On the threshold of the Hall of Tombs' Eastern Gate stood Narayan, with two servants behind him, watching with undeniable amusement the crowd's surprise.

"I have something to say about this", he said.

The grave silence remained.

Norcross lowered the axe and released the angel's wing. With a sigh he turned to the necromancer.

"Very well", he said, defiant. "Speak."

"You won't kill her", Narayan said, for everyone's surprise.

Norcross laughed nervously. "I won't? And who the hell do you think you are to say that? Who the hell do you think you are to interrupt our ritual?"

"I am the Rogue Necromancer", he answered simply.

Then Narayan started to walk in the stage's direction. The compacted crowd opened almost instantaneously a passageway for him, fearing his dark powers more than anything else. He reached the stage and, with no hesitation, climbed its stairs until he was right in front of Norcross titanic figure.

"She is coming with me. I have gold enough here to pay for her", he said, making a signal to one of his servants, who placed at the warlord's feet two huge sacs of gold. Then he continued, a touch of irony in his voice as he mentioned the crowd."And to pay for their sad disapointment. If you think it is not enough, you may think about the black magic I give to your weapons. I think it's fair enough."

Norcross incinerated the necromancer with his devilish eyes, feeling the anger running through her veins. He would smash him right away - what a delicious thought. But it was a thought, and no more. He needed Narayan, more than the necromancer actually needed him. His warhost was the most powerful because of his black magic. There was nothing he could do but try to argue a little more.

"Take your gold. They want me to cut her wings. Then you can take her with you."

"I don't care about what they want", turned Narayan with despair. "I am buying a slave, and I don't want mutilated slaves. She is coming with me now, and her wings will come with her."

A sound of protest suddenly crawled through the square. No one particularly liked the necromancer, and no one liked to see the celebrations spoiled by him.

Narayan didn't even have to say anything. He just turned back and face the crowd. That was enough for the rumour to disappear as fast as it had started moments before. Then he turned to the other servant, who grabbed the angel's chains. They made their walk back through the angry and fearful crowd, leaving behind Norcross, almost bursting with anger.

Chapter I

(A previous note: I am not from a country where English is the mother language - if you must know, I am Portuguese -, which means that my written English could sometimes be not as bright as I'd like it to be. My apologies for that. Feel free to report my mistakes - I will thank that. Hope you enjoy reading my world as much as I enjoy writting it.)

The whole sky was flashing with light. Angry lightning burst through the black clouds, illuminating the dark night for no more than mere seconds. Some bolts came alive to the dusty soil, bursting violently on the hardened ground with a ravenous sound that echoed through the wide valley.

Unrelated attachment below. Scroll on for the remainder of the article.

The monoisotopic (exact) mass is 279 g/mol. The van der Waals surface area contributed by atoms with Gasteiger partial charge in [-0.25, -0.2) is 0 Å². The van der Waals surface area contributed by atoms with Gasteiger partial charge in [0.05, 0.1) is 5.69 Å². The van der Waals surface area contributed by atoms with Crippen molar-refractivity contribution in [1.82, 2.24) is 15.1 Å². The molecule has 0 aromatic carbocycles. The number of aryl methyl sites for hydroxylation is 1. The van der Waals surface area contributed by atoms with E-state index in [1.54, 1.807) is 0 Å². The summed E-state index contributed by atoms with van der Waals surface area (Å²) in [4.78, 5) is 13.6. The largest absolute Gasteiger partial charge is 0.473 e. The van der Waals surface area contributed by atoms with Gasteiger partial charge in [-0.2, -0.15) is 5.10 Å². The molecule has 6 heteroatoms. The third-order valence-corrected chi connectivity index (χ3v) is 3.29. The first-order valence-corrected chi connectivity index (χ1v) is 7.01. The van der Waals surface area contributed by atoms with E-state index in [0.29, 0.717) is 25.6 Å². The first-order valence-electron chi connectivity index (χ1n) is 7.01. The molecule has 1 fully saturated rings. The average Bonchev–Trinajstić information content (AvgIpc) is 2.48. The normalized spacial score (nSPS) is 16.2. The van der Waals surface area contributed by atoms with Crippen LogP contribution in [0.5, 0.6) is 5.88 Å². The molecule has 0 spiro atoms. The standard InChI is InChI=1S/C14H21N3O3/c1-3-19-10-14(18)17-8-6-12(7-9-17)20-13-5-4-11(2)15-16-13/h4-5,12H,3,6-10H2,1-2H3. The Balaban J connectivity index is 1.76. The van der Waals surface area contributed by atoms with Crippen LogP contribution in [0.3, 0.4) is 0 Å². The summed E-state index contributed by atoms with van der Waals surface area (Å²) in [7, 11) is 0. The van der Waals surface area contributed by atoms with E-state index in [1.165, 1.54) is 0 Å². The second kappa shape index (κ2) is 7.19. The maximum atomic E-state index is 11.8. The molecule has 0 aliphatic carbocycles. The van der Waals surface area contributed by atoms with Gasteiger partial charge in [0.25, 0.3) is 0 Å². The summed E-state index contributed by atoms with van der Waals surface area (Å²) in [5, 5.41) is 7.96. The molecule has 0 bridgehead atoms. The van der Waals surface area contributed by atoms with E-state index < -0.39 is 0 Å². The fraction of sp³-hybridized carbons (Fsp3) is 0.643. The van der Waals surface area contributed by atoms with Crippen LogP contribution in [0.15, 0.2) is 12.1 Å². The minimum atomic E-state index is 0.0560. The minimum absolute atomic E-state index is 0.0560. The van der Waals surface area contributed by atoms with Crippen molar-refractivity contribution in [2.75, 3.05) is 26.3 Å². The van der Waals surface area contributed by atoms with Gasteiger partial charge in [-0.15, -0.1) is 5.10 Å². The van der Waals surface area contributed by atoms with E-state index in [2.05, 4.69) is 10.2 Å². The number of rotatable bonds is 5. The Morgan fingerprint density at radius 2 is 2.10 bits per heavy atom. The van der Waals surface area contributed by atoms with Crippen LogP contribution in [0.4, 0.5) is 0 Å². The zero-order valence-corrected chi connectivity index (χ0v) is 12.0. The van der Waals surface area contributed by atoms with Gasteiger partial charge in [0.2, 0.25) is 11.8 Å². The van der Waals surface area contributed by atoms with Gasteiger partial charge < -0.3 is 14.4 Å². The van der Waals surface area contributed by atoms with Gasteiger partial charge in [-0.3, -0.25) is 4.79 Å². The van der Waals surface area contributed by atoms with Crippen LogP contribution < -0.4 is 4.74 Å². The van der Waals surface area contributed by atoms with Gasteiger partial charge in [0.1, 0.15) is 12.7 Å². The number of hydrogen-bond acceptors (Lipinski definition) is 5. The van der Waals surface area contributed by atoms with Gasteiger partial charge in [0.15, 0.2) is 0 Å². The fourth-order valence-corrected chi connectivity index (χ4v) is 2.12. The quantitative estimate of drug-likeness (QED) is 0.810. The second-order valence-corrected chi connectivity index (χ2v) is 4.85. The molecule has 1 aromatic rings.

The earth itself, as the sky, was dark, stony, irregular, forming deep valleys between huge rocky formations. The blistering light thrown up by the furious skies above casted strange shadows all around. Old legends said those shadows had a life of their own, changing their shape according to the very thoughts and emotions of those who stared upon them.

But, afar from that, the Underworld wasn't much different from the Earth in those bleak days.

Or so it seemed to her crying blue eyes.

It was all a matter of perpective, said the demon who was in charge of the expedition. Usually, those who survived the journey through the ridges and reached the city of Nitramneadh found in the Underworld quite a friendly place.

Whatever the word "friendly" meant in that blasted land.

In that moment, the better for her was try to find it friendly somehow, she said for herself. But how could she consider anything friendly then? Heavy rusty chains hold her fists and ankles tightly, opening wound in her soft, white skin. Her hands were firmly bounded on her back, and the chains on her feet only allowed her to give small steps. He could not think about running, for she was chained to other prisoners behind her. She was the first of her queue. In front of her, marched the army of demons.

For a moment she stared at the dark sky. If she could at least fly as before... but thinking about that was pointless. Even if she wasn't chained, her right wing has been wounded in the battle days ago. The freedom of the skies was now too far from her.

As the freedom of her world, lost behind the vortex of the Eastern Gate.

Another tear fell with that thought. Lost. The tear, her freedom, her world, her future. Everything lost in a war that didn't belong to her. But now that she was trapped in the very heart of hell, that just didn't matter anymore.

Far in the cloudy horizon, the great, dark obsidian Tower of Nitramneadh could now be seen, the eternal fire on the top of it burning like a beacon of light in a world of darkness.